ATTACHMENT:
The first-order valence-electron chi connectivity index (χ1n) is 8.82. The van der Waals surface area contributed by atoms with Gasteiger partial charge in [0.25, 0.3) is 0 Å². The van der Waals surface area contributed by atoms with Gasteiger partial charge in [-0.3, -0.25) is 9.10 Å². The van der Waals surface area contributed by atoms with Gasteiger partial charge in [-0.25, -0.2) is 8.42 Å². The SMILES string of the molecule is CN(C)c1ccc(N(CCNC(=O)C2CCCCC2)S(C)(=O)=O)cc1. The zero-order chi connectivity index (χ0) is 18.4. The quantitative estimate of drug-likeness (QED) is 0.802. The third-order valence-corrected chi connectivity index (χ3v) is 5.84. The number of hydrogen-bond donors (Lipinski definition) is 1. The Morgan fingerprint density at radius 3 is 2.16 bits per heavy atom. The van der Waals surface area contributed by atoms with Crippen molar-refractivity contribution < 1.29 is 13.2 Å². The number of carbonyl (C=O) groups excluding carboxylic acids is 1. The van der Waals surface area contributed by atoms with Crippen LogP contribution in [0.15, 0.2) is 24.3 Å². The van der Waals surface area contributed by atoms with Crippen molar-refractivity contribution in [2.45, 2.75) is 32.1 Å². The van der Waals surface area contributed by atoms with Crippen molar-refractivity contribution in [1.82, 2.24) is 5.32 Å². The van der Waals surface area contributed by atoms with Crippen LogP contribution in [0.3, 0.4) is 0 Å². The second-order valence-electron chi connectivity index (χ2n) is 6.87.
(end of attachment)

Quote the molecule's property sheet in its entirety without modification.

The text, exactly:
The first-order valence-electron chi connectivity index (χ1n) is 8.82. The van der Waals surface area contributed by atoms with Gasteiger partial charge in [0.25, 0.3) is 0 Å². The van der Waals surface area contributed by atoms with Gasteiger partial charge in [-0.3, -0.25) is 9.10 Å². The van der Waals surface area contributed by atoms with Gasteiger partial charge in [-0.25, -0.2) is 8.42 Å². The SMILES string of the molecule is CN(C)c1ccc(N(CCNC(=O)C2CCCCC2)S(C)(=O)=O)cc1. The zero-order chi connectivity index (χ0) is 18.4. The quantitative estimate of drug-likeness (QED) is 0.802. The third-order valence-corrected chi connectivity index (χ3v) is 5.84. The number of hydrogen-bond donors (Lipinski definition) is 1. The Morgan fingerprint density at radius 3 is 2.16 bits per heavy atom. The van der Waals surface area contributed by atoms with Crippen molar-refractivity contribution < 1.29 is 13.2 Å². The number of carbonyl (C=O) groups excluding carboxylic acids is 1. The van der Waals surface area contributed by atoms with Crippen LogP contribution in [0.15, 0.2) is 24.3 Å². The van der Waals surface area contributed by atoms with Crippen molar-refractivity contribution in [2.45, 2.75) is 32.1 Å². The van der Waals surface area contributed by atoms with Crippen molar-refractivity contribution in [1.82, 2.24) is 5.32 Å². The van der Waals surface area contributed by atoms with Crippen LogP contribution in [0.3, 0.4) is 0 Å². The second-order valence-electron chi connectivity index (χ2n) is 6.87.